When I get to the Eastern Shore, I follow Old 98 through a tunnel of oak trees. Then I’ll make a right down Heather’s driveway in a little town called Fairhope. It’s her grandparent’s house, a little white cottage on the red bluff overlooking the water. The story we tell about Fairhope goes like this: the first colonists took a look around and said this place has a fair hope of success. There’s no record to prove it, but we tell the story again and again. The Eastern Shore has their own Mardi Gras. We come over for aparade by the Knights of Ecor Rouge. A few years back, the parade was named A Knight at the Movies. Heather’s father dressed up as Darth Vader and rode a float made to look like the Death Star. When I stopped to pick up Heather earlier that day, he answered the door in full costume. I was a little drunk. His costume included platform shoes. I said don’t hit me before realizing it was okay to laugh.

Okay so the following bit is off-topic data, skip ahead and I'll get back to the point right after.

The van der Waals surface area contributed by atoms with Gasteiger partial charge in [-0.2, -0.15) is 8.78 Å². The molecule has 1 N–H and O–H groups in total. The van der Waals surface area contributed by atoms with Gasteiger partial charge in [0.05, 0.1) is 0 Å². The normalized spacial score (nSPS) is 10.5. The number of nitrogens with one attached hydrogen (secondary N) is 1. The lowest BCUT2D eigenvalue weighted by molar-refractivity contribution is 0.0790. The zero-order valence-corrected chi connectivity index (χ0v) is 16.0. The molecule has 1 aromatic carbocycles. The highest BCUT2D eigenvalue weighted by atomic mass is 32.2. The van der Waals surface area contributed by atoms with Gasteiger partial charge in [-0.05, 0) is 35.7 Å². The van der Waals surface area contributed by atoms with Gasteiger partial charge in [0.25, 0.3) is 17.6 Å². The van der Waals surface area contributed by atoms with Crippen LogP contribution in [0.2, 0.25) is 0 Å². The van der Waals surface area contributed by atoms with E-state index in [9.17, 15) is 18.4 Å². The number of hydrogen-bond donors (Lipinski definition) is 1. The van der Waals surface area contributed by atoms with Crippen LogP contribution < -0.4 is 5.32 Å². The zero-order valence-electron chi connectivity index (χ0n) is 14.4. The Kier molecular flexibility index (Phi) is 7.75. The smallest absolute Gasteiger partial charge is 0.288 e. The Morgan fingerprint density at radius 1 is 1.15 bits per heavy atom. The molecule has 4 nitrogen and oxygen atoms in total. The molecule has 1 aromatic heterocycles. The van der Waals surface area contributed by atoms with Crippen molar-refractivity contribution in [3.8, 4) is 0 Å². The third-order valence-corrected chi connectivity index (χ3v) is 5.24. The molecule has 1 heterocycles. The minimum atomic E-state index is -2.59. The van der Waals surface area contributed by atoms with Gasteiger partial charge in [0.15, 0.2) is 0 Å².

There are no parades today. This is summer. And when I get to the door, I look straight through the glass, down the hall, and out the back to where Heather sits on the sleeping porch. Instead of knocking, I ease around the side of the house and army crawl behind a row of azaleas. I pull the ring from my pocket and ready myself. Heather is less than 10 feet away. My hands shake. I watch her through the screen and think about all the years I’ve been coming here. I think about all that coppery water slapping the shoreline behind me. I think about Sandman and Polk and I wonder what they would say. I bet Sandman would make fun of me. I bet Polk would pretend not to cry. Hey fellas, I’m going to do it now. I’m going to marry that girl from Alabama. This isn’t a dare. I’m really going to ask her. Just watch me.

Murray Dunlap, a native of Alabama, received his terminal degree in creative writing at the University of California, Davis. His fiction has appeared in Virginia Quarterly Review, New Delta Review, Night Train, Red Mountain Review, The Greenbelt Review, and others. One story received a nomination to Best New American Voices. Dunlap's first book, Alabama, was a finalist for the Maurice Prize in fiction.